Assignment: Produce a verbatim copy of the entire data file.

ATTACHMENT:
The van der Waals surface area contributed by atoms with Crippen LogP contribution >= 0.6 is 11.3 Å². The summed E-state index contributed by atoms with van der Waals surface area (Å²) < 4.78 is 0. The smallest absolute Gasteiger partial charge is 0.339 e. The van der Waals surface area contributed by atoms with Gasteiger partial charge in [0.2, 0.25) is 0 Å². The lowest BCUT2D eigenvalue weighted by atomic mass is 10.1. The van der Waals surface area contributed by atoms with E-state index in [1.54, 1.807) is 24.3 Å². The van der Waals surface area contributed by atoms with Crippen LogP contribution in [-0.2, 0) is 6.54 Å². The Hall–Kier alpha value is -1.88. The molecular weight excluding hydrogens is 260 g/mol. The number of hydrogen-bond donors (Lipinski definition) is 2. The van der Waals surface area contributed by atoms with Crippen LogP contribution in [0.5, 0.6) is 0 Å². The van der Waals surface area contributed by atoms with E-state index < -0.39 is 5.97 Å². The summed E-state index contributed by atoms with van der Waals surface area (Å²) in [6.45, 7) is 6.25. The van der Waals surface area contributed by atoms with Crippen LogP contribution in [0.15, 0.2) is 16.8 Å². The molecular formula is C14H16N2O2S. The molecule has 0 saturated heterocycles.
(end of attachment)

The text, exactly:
The van der Waals surface area contributed by atoms with Crippen LogP contribution >= 0.6 is 11.3 Å². The summed E-state index contributed by atoms with van der Waals surface area (Å²) < 4.78 is 0. The smallest absolute Gasteiger partial charge is 0.339 e. The van der Waals surface area contributed by atoms with Gasteiger partial charge in [0.2, 0.25) is 0 Å². The lowest BCUT2D eigenvalue weighted by atomic mass is 10.1. The van der Waals surface area contributed by atoms with E-state index in [1.54, 1.807) is 24.3 Å². The van der Waals surface area contributed by atoms with Crippen LogP contribution in [-0.2, 0) is 6.54 Å². The Hall–Kier alpha value is -1.88. The molecular weight excluding hydrogens is 260 g/mol. The number of hydrogen-bond donors (Lipinski definition) is 2. The van der Waals surface area contributed by atoms with Crippen LogP contribution in [0.5, 0.6) is 0 Å². The van der Waals surface area contributed by atoms with E-state index < -0.39 is 5.97 Å². The summed E-state index contributed by atoms with van der Waals surface area (Å²) in [6.45, 7) is 6.25. The van der Waals surface area contributed by atoms with Crippen LogP contribution in [0.15, 0.2) is 16.8 Å². The molecular formula is C14H16N2O2S. The molecule has 0 saturated heterocycles.